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Birthday parties for SN twins - LONG!

(10 Posts)
TalesOfTheUnexpected Sun 28-Aug-11 17:43:06

Ok, I'm looking for help/experience from anyone else who can relate to my dilemma.

I have twin boys who will be 7 in December. Both are Statemented, both attend a Special Needs School. They are the same class, which consists of about 8 pupils.

I also have a daughter (8) who is "normal", NT? She attends a different school with a class size of 30plus.

Twin 1 is desperate for a "proper" birthday party this year. He wants a Pizza Hut party like his sister had recently, or a soft-play party like she had the year before.

- Twin 2 has many more problems than Twin 1. Parties and unfamiliar situations freak him out, massively.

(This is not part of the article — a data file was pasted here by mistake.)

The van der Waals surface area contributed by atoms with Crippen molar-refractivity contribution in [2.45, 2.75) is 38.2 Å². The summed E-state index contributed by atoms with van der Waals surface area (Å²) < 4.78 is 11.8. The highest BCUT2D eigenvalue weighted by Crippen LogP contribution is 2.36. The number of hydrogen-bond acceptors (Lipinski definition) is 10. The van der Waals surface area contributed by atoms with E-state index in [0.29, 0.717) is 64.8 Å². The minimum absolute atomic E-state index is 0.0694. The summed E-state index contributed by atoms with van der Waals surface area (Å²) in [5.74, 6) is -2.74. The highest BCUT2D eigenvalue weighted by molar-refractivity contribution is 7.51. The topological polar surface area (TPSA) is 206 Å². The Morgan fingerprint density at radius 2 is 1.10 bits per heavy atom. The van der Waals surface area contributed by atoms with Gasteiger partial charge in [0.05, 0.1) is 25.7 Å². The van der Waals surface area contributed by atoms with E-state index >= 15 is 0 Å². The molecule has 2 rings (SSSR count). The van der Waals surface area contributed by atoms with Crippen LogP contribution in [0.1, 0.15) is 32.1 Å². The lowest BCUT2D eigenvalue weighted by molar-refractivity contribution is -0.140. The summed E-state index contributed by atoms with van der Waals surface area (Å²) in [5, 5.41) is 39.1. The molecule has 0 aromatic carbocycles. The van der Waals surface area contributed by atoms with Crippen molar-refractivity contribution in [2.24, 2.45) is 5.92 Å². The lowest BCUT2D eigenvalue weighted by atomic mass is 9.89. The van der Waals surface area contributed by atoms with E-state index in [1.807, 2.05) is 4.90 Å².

- Even if I invite the whole class, I'm very doubtful if anyone would attend to the kind of party Twin 1 is proposing and he would be devastated. Twin 2 wouldn't care. I don't have any other friends/family to make up numbers.

- As it's a SN school, the twins get transported by Council Bus there and back, so there is no opportunity to meet and sound out the other parents in their class for opinions

It's a minefield. Although Twin 1 thinks he is normal, he's not, and he's questioning so many things like this now. I just don't know what to do.

Do I book a venue, invite the class and hope for the best?
Or explain to Twin 1 that it just can't be done?

The type of people in their class cannot be left at a party on their own. Many have complex needs (learning difficulties, epilepsy, cerebral palsy, wheelchair users). My own home is too small and Twin 1 wouldn't be happy with a party at home anyway.

Sorry it's an essay. Didn't want to drip-feed.

signandsmile Sun 28-Aug-11 18:21:43